This perfectly describes the NBA’s metagame dynamic. The player’s goal is to win games and make money. The team’s goal is to acquire players capable of winning and make money. The league’s goal is to make this process entertaining and make money, all while painting the whole endeavour in the most flattering light possible. The media’s goal is to tell the story of the league — good or bad — and make money. The fan’s goal is simply a mental vacation from the larger realities of life, which the league and the media both hope involves spending money.

The downfall of Sam Hinkie is the best recent example of the consequences of misreading the metagame. Hinkie — with his famed secrecy and his unwillingness to discuss anything regarding his strategies, both great and small — left the public discourse of the metagame to his critics. This was pretty foolish considering his super-top-secret strategy was to lose a fuck-ton of games for an open-ended amount of years. It’s one thing to argue that the NBA’s rules unambiguously encourage tanking. They do. But the metagame transcends rules. Hinkie’s mistake was conflating things that aren’t easily quantifiable — public opinion, media attention, agents cringing when they see your name on the caller ID — with things that don’t exist.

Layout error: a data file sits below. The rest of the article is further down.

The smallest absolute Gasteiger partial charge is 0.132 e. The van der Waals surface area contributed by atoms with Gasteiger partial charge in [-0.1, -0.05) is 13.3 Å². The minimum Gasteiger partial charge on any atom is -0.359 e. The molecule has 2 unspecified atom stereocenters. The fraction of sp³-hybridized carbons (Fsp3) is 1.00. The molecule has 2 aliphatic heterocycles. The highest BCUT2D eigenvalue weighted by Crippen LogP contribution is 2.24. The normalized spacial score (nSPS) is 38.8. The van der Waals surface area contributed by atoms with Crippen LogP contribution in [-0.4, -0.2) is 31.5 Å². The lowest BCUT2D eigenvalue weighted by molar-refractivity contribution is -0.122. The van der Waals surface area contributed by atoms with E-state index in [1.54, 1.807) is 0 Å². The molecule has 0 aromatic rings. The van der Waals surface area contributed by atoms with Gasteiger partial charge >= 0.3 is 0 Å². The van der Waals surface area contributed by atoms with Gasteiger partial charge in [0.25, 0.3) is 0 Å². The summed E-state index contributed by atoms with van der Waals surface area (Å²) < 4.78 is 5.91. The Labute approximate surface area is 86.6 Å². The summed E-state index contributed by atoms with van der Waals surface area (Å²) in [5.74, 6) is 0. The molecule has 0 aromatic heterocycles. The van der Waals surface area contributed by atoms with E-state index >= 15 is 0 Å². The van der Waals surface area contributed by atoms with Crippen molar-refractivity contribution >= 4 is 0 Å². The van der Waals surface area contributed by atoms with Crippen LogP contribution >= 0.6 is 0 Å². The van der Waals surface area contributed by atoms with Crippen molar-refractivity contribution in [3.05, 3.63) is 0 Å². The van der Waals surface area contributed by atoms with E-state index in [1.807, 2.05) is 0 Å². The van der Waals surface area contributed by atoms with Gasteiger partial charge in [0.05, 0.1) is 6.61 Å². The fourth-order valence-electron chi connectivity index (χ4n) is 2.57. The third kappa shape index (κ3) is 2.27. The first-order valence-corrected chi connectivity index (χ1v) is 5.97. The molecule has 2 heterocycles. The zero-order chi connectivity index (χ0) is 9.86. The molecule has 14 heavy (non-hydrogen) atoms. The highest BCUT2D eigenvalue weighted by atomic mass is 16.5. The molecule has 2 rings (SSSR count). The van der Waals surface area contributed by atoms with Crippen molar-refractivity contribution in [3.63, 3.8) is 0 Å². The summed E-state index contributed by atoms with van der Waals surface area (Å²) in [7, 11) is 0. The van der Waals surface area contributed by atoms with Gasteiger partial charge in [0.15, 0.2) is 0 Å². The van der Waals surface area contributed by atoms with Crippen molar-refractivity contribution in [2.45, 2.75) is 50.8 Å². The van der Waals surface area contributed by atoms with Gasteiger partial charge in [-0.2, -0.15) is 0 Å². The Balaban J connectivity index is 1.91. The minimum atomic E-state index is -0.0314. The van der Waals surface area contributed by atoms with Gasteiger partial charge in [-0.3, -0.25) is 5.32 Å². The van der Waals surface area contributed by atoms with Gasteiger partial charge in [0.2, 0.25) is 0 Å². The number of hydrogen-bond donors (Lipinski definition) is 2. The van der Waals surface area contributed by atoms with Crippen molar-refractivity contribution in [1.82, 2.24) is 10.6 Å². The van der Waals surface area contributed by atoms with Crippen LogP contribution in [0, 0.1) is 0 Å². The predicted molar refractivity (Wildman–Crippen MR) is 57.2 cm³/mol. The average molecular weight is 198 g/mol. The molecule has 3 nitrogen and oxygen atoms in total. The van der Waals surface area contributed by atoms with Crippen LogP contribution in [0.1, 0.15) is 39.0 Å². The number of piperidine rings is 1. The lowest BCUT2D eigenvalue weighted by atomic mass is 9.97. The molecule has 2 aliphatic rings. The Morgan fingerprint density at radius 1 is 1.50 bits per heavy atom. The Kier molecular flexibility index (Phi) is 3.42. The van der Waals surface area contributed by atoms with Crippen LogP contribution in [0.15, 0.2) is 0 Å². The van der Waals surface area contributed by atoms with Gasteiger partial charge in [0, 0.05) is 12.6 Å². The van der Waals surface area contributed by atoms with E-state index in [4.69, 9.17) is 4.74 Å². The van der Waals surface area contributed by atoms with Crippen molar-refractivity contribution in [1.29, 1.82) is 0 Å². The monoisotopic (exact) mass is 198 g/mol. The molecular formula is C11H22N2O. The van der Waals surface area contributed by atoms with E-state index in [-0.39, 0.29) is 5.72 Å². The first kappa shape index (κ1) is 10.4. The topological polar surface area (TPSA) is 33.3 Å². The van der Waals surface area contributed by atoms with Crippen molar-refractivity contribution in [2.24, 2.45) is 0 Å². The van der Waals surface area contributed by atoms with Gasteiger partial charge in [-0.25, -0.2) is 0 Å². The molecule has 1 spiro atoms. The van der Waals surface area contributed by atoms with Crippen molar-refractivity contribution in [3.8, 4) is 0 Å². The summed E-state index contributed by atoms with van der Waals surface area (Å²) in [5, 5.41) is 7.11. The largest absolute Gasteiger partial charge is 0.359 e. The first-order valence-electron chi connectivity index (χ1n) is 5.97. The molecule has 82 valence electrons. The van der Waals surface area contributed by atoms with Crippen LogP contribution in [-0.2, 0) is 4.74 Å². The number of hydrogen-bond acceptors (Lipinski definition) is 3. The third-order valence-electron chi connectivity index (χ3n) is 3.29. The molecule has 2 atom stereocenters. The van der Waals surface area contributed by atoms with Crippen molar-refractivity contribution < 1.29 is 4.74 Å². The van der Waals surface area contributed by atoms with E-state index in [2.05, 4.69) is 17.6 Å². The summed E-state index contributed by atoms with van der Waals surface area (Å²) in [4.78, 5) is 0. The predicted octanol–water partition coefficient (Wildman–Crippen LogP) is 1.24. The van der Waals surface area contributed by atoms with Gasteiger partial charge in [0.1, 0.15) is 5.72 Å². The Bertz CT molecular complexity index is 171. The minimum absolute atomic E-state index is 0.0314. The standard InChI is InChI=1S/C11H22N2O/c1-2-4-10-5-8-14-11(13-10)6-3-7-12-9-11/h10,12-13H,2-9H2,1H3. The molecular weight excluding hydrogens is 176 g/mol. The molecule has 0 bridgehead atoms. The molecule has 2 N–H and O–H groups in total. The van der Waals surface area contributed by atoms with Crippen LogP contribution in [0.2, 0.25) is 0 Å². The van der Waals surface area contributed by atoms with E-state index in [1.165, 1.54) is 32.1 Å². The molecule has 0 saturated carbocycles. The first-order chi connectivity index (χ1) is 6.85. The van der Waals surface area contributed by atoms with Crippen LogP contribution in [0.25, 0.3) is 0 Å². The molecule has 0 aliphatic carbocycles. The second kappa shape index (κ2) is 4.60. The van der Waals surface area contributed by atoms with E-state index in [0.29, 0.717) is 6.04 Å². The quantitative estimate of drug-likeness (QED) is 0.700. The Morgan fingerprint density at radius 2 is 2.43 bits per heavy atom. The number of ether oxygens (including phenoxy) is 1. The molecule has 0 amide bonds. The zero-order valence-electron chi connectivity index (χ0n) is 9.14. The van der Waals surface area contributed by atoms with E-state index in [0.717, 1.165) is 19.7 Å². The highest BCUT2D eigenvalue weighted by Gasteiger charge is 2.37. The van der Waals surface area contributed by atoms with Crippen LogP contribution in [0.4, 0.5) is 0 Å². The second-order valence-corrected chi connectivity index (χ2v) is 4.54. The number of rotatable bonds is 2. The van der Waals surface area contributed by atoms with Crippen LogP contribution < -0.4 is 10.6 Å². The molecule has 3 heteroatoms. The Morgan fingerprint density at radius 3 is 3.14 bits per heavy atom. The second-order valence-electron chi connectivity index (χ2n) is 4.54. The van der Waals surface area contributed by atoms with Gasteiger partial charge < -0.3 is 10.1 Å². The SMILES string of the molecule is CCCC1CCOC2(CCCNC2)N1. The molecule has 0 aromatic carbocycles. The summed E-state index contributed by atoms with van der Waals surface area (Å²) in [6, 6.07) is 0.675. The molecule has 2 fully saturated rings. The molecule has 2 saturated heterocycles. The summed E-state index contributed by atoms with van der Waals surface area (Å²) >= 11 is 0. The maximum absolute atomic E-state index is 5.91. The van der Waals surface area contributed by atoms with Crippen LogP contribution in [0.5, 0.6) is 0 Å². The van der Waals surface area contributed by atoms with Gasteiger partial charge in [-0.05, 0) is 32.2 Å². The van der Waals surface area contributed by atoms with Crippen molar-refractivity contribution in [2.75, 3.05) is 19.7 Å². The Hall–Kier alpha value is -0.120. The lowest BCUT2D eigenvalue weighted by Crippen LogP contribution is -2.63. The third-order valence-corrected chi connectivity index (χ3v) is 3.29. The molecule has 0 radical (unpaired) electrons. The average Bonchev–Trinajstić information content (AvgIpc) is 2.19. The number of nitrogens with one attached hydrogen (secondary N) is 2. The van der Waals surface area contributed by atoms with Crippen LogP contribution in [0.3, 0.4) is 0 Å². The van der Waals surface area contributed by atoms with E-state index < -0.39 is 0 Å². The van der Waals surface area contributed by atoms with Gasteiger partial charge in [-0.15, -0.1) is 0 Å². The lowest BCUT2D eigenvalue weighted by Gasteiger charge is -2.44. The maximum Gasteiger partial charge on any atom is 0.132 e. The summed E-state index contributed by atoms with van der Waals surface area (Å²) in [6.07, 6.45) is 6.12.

Sports are entertainment and athletes are celebrities, though we don’t necessarily like to think of them that way. We prefer to think of our celebrities as being motivated, just like Kevin Durant, by an authentic love of their craft, not raw capitalism and ambition. Authenticity, broadly speaking, is based on appearing to not care about the metagame. Call it the Taylor Swift conundrum: Seeming like you know how to play often comes off as calculating. The Spurs turned this dynamic into a gruff, normcore brand, and it’s paid real dividends by smothering controversies — like Danny Green taking a Holocaust selfie or Tony Parker doing the quenelle — before they became a sensation.

I don’t think Durant misunderstands fandom or celebrity, though — not truly, at least. His statements about the media’s treatment of Kobe Byrant were those of a fan. And why else sign with Roc Nation if not to participate obliquely in the glow of Jay Z’s celebrity? If anything, his appeal to basketball’s true fans, and his freshly inked Tupac tattoo (which, apparently, we weren’t supposed to see?), seem like metagame counters to the criticism that he fucked over Russ, threw off the league’s alleged competitive balance, and sent Oklahoma City into a recession. If you can’t appreciate this, you aren’t real.

Maybe KD is just out of practice. Part of the Thunder’s small-market strategy to offset the glow of greener pastures was (is?) to create a bubble of media solitude around its players. Access, after all, is part of the metagame. One of the few times an OKC paper printed a story critical of Durant (the now infamous “Mr. Unreliable”), it promptly apologized.

“I’m actually pretty optimistic he’s going to stay,” said Berry Tramel, the story’s author, to Bryan Curtis last year. “Our publisher, our president, they’re on pins and needles. They believe we might get blamed if Durant leaves, because of the headline.”